How to File for Temporary Custody in California
By Wayne Thomas
Updated March 30, 2020
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In California, after filing for divorce, a couple must wait at least six months before a final judgment will be issued. During this time, important issues such as child custody may be addressed through temporary orders. Although temporary custody orders typically require the participation of both spouses, the state allows certain emergency orders to be issued without your spouse's presence.
Overview of Custody
California's divorce paperwork requires that parties with minor children include the names and ages of each child and propose a custody arrangement. The state recognizes both physical and legal custody. Physical custody refers to where the child stays overnight, and legal custody refers to the authority to make major decisions for the child, such as those related to health care, religion and education. You must note in your documents whether each type of custody should be shared or held solely by you or your spouse.
Order to Show Cause
If and your spouse can agree on a custody arrangement while your divorce is pending, you do not have to involve the court. Otherwise, you will need to request a temporary order from the judge. This begins with completing and filing an order to show cause. This form is available from the courthouse, and it requests that the court hold a brief hearing during which a judge will order a temporary custody arrangement. Temporary hearings are usually brief and concise in comparison to the actual divorce trial because temporary orders are just that -- they're subject to change at the time your divorce is final. State law requires that you and your spouse attend mediation before the hearing to attempt to reach an agreement. At the hearing, you can address the court and you will probably have to answer questions from the judge.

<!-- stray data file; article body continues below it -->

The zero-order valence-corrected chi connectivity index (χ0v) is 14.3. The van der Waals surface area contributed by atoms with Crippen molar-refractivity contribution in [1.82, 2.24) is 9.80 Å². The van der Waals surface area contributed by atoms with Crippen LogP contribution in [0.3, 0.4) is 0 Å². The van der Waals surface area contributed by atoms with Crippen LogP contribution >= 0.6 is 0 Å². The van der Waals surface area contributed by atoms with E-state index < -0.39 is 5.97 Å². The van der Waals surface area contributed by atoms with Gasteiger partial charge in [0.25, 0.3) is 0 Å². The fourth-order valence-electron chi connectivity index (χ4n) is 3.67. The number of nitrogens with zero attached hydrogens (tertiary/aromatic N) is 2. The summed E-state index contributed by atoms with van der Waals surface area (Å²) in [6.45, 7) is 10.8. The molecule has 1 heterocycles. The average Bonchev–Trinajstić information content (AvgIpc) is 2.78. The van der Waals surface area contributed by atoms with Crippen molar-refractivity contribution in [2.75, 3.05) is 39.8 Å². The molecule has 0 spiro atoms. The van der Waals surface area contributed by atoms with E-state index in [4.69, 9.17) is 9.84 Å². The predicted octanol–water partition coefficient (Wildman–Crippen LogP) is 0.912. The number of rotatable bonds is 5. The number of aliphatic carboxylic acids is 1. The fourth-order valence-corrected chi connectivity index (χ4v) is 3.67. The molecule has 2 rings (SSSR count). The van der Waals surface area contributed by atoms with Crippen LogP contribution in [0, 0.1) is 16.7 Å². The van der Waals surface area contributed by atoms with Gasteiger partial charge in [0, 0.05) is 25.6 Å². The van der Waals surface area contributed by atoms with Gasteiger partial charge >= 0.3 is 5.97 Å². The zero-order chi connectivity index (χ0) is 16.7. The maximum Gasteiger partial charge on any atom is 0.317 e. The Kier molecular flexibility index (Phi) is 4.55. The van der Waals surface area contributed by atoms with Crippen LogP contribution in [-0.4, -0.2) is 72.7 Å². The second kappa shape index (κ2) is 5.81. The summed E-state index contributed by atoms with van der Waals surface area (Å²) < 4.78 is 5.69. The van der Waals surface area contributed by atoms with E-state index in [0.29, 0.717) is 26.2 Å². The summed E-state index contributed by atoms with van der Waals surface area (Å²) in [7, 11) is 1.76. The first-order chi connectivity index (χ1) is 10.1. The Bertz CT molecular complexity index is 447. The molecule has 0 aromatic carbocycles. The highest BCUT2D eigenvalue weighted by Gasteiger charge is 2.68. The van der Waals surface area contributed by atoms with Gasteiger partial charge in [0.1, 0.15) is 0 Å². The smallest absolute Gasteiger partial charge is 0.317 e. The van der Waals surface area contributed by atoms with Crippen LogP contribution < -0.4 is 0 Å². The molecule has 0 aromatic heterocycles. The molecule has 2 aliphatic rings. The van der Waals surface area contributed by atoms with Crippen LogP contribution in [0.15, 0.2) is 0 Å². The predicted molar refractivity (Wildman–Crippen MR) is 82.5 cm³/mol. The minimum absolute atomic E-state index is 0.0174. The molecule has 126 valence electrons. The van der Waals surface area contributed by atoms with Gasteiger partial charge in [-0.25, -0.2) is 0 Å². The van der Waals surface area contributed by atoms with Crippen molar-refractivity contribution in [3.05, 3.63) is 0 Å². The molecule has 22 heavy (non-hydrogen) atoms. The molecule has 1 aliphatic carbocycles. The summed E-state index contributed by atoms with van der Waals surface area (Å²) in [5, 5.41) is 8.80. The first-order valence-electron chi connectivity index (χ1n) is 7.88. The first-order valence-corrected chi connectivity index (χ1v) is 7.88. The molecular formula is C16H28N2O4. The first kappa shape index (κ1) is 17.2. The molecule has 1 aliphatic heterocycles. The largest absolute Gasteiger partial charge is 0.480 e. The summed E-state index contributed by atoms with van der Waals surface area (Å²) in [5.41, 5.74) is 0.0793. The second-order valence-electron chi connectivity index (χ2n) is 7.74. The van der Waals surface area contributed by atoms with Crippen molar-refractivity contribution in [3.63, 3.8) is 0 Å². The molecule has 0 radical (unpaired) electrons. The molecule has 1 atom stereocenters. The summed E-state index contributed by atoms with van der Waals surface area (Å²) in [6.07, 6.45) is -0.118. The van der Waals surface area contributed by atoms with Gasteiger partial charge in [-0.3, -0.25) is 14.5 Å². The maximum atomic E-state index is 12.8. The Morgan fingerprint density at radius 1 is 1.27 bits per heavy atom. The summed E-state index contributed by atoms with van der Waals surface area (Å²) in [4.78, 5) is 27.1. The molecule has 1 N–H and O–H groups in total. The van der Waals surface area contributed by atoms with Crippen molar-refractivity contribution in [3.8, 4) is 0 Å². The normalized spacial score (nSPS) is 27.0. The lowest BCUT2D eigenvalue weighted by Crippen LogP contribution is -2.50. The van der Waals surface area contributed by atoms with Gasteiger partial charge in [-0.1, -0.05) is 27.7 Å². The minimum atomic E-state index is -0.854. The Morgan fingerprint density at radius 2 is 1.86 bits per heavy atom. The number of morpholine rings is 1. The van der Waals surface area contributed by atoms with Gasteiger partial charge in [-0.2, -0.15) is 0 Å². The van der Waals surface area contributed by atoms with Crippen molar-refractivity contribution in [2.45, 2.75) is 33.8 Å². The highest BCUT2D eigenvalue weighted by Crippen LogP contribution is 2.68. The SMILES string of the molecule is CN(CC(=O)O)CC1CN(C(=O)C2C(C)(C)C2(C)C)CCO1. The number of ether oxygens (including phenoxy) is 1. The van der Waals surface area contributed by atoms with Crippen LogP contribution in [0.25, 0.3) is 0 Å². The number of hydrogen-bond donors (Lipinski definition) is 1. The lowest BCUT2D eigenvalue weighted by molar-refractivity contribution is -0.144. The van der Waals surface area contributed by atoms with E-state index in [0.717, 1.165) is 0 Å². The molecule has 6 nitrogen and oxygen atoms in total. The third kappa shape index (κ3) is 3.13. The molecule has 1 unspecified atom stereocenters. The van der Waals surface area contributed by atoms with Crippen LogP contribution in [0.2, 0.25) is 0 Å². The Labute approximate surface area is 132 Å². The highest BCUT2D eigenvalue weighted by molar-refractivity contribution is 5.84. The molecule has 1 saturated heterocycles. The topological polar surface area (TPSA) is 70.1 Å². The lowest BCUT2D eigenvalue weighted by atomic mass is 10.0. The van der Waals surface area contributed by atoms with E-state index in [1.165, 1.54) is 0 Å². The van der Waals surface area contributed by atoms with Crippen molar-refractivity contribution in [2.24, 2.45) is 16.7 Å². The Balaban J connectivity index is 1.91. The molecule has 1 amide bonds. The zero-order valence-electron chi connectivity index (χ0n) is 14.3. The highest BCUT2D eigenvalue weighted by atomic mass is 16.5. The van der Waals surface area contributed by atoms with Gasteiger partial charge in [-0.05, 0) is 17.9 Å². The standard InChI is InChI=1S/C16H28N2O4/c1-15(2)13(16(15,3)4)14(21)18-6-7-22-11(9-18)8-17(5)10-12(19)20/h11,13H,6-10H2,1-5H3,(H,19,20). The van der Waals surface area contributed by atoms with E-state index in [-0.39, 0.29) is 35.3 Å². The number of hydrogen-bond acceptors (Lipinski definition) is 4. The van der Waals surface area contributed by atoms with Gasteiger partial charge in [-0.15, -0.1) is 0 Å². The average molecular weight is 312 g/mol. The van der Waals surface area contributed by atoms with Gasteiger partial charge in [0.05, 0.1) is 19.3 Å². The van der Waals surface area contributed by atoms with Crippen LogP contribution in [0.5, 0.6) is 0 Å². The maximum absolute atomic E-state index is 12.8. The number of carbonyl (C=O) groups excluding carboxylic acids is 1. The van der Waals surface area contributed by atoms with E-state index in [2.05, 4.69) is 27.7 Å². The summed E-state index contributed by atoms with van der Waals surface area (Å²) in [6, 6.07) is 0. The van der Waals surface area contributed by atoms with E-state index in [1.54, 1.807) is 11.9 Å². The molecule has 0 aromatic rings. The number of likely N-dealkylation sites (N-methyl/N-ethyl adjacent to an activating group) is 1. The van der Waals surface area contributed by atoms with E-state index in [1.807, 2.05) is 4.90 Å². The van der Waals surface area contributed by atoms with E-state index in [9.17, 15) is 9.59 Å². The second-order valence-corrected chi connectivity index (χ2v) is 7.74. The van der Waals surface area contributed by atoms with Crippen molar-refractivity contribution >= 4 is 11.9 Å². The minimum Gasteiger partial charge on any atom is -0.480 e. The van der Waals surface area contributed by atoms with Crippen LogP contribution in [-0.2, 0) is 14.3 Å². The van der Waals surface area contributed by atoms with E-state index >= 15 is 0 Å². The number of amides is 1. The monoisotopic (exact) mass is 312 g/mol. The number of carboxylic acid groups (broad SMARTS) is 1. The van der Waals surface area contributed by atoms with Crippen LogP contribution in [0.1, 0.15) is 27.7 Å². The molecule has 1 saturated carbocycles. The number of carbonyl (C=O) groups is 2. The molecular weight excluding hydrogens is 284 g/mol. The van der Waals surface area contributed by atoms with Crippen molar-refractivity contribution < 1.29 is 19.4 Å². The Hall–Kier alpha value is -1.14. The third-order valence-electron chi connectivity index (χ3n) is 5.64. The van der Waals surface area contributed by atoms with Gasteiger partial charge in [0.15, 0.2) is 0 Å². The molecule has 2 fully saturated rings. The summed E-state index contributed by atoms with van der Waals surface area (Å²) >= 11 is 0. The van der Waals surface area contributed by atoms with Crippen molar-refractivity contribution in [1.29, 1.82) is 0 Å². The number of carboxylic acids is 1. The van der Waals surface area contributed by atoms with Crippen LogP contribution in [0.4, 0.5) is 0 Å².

Role in Permanent Orders
Despite being ordered on limited information and after only a short hearing, temporary orders don't always change. They may form the basis for permanent orders, carrying over into your decree. One reason for this is to promote consistency and avoid disruption in your child's life. When a judge issues a permanent order in your decree, he is required to base his decision on the best interests of your child. This involves considering several factors outlined in state law, including the nature and amount of contact your child will have with each parent and which parent is better able to provide adequate care and guidance. If one parent is given sole custody on a temporary basis while the divorce is pending, it might prove difficult for the other parent to demonstrate to the court that the child's best interests support a change, particularly if the arrangement has been working.
In limited cases, you may seek a temporary order on an emergency basis if you can show that waiting for the court to schedule a hearing will lead to irreparable harm to your child. You can indicate in your order to show cause that the situation is an emergency and explain why. By law, you must usually give your spouse 24 hours' notice before you file. This provides him with an opportunity to attend the hearing and object. In cases where there is a threat to your child, however, the order can be issued without notice to your spouse. This is reserved for extreme cases, such as those involving domestic violence or immediate threats to leave the country with the child. These emergency orders expire after 15 days, by which time a hearing with the participation of your spouse must be held.
Wayne Thomas earned his J.D. from Penn State University and has been practicing law since 2008. He has experience writing about environmental topics, music and health, as well as legal issues. Since 2011, Thomas has also served as a contributing editor for the "Vermont Environmental Monitor."